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The advent of meal delivery services, like HelloFresh, Blue Apron and Sun Basket, has revolutionized the way we approach prepping and cooking healthy meals with fresh ingredients getting shipped right to our doorsteps on a set schedule. While some of these meal delivery services require preparing and cooking the meals yourself, others, like Diet-to-Go, provide low-calorie meals that only need to be reheated rather than having to cook a whole spread from scratch. Diet-to-Go makes healthy eating easier for busy people and can eliminate the time and energy required for meal planning, grocery shopping and preparing diet-friendly meals.
In this article, we provide a complete review of Diet-to-Go, including how it works, the pricing structure and how Diet-to-Go compares to the competition.
This content is meant to be informative, but should not be taken as medical advice. It is not intended for use as diagnosis, prevention or treatment of health problems. Always speak with your doctor before starting any new supplement or exercise regimen.
Diet-to-Go was founded back in 1991 by Hilton Davis, making it one of the first companies in the U.S. dedicated to delivering fresh, healthy meals. The company initially only served the Washington, D.C. metro area, but now delivers low-calorie meals nationwide. Diet-to-Go operates with the motto, “healthy eating made easy,” with the goal to help customers reach and maintain a healthy body weight. The company offers different weight loss meal plans geared towards different needs, including keto-friendly, vegetarian and diabetes-friendly meals.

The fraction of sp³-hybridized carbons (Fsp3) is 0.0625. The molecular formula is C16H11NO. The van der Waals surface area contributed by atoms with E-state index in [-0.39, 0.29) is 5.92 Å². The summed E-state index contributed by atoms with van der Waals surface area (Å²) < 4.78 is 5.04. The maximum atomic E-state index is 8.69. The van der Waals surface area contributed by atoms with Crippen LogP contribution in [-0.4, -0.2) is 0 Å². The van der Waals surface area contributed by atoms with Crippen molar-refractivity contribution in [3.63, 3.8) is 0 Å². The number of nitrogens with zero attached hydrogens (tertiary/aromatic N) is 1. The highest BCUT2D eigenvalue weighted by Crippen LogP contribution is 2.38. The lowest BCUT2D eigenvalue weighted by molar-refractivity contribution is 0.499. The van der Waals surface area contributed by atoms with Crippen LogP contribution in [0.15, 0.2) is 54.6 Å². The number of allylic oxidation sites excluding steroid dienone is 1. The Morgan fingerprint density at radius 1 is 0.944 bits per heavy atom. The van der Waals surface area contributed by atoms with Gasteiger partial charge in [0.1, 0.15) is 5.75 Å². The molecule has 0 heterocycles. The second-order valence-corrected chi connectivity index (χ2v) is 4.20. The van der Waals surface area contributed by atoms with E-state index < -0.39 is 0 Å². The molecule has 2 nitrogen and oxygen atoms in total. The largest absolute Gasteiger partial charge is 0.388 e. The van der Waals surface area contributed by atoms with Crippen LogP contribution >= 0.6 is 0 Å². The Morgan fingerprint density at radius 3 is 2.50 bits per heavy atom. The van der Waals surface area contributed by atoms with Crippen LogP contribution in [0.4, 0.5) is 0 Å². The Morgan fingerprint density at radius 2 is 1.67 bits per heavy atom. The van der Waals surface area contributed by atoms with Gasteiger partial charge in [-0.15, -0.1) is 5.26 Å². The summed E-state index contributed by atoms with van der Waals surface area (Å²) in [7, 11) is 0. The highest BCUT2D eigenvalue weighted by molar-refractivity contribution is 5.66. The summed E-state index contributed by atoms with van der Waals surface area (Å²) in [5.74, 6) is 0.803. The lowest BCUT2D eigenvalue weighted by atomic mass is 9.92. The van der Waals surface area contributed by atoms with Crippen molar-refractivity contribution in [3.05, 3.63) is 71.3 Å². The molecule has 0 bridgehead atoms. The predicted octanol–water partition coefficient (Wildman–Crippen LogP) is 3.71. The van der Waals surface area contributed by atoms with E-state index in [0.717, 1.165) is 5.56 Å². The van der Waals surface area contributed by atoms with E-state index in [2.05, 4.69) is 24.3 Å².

All meals arrive prepared in a flash-frozen or chilled state, so all you have to do is reheat them. Some are even designed to be eaten cold. Customers are also eligible for free health coaching with a registered dietitian to learn more about nutrition, which can take place via phone or email. You can request this service through the Diet-to-Go dashboard via the Contact Form.
Note: Diet-to-Go focuses on weight loss, calorie budgeting, portion control and features other diet culture language in their calls to action like “get slim” and “start losing weight today.” Therefore, if language like this is triggering for you or if you have a history of an eating disorder or body dysmorphia, Diet-to-Go may not be a good fit for you.
If you are interested in trying Diet-to-Go, the first step is to see if they deliver in your area. The company has kitchens in different locations and if your delivery address is located close to either of these sites, your meals will be delivered twice a week. However, if you reside further from one of the kitchens than would be workable to deliver fresh food in a timely manner, you will receive one shipment of all of your meals per week, and the shipment will include flash-frozen meals to ensure that they stay fresh.
After entering your delivery information, you will proceed to the plan builder page, where you will choose your Diet-to-Go meal plan. There are four plan options to choose from: Balance, Balance-Diabetic, Vegetarian and Keto-Carb30.
Depending on which meal plan you select, you will need to make additional choices as well. For example, with the Balance program, you’ll need to select your gender because the Women’s Balance Plan meals contain 1,200 calories per day and Men’s Balance Plan meals have 1,600 calories. If you choose either the Balance or Keto-Carb30 menu, you will need to indicate whether you want fish and seafood.
The next step is to choose the number of days per week you want to receive meals and the number of meals per day that you want to receive. You can choose to get either five or seven days of meals per week and either two or three meals per day.